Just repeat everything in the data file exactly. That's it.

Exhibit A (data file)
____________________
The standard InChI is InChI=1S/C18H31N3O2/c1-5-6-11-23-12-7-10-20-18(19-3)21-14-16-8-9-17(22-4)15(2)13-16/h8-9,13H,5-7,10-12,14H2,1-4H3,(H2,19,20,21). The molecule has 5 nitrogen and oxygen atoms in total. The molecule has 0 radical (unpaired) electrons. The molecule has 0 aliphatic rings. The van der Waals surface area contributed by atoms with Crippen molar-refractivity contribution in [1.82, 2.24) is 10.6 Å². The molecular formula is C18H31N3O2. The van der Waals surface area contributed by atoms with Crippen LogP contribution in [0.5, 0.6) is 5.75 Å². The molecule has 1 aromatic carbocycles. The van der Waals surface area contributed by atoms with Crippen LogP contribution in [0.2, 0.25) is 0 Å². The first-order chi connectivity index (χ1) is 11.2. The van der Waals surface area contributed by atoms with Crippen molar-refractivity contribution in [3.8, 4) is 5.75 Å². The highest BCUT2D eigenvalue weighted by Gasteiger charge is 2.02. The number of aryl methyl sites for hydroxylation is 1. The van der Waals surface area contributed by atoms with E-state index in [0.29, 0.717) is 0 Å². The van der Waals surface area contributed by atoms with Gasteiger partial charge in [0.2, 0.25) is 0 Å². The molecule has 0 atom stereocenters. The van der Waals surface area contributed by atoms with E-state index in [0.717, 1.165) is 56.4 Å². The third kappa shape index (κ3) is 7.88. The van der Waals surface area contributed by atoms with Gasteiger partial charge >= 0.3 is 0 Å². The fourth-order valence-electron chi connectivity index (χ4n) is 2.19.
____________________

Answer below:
The standard InChI is InChI=1S/C18H31N3O2/c1-5-6-11-23-12-7-10-20-18(19-3)21-14-16-8-9-17(22-4)15(2)13-16/h8-9,13H,5-7,10-12,14H2,1-4H3,(H2,19,20,21). The molecule has 5 nitrogen and oxygen atoms in total. The molecule has 0 radical (unpaired) electrons. The molecule has 0 aliphatic rings. The van der Waals surface area contributed by atoms with Crippen molar-refractivity contribution in [1.82, 2.24) is 10.6 Å². The molecular formula is C18H31N3O2. The van der Waals surface area contributed by atoms with Crippen LogP contribution in [0.5, 0.6) is 5.75 Å². The molecule has 1 aromatic carbocycles. The van der Waals surface area contributed by atoms with Crippen LogP contribution in [0.2, 0.25) is 0 Å². The first-order chi connectivity index (χ1) is 11.2. The van der Waals surface area contributed by atoms with Crippen molar-refractivity contribution in [3.8, 4) is 5.75 Å². The highest BCUT2D eigenvalue weighted by Gasteiger charge is 2.02. The number of aryl methyl sites for hydroxylation is 1. The van der Waals surface area contributed by atoms with E-state index in [0.29, 0.717) is 0 Å². The van der Waals surface area contributed by atoms with Gasteiger partial charge in [0.2, 0.25) is 0 Å². The molecule has 0 atom stereocenters. The van der Waals surface area contributed by atoms with E-state index in [0.717, 1.165) is 56.4 Å². The third kappa shape index (κ3) is 7.88. The van der Waals surface area contributed by atoms with Gasteiger partial charge >= 0.3 is 0 Å². The fourth-order valence-electron chi connectivity index (χ4n) is 2.19.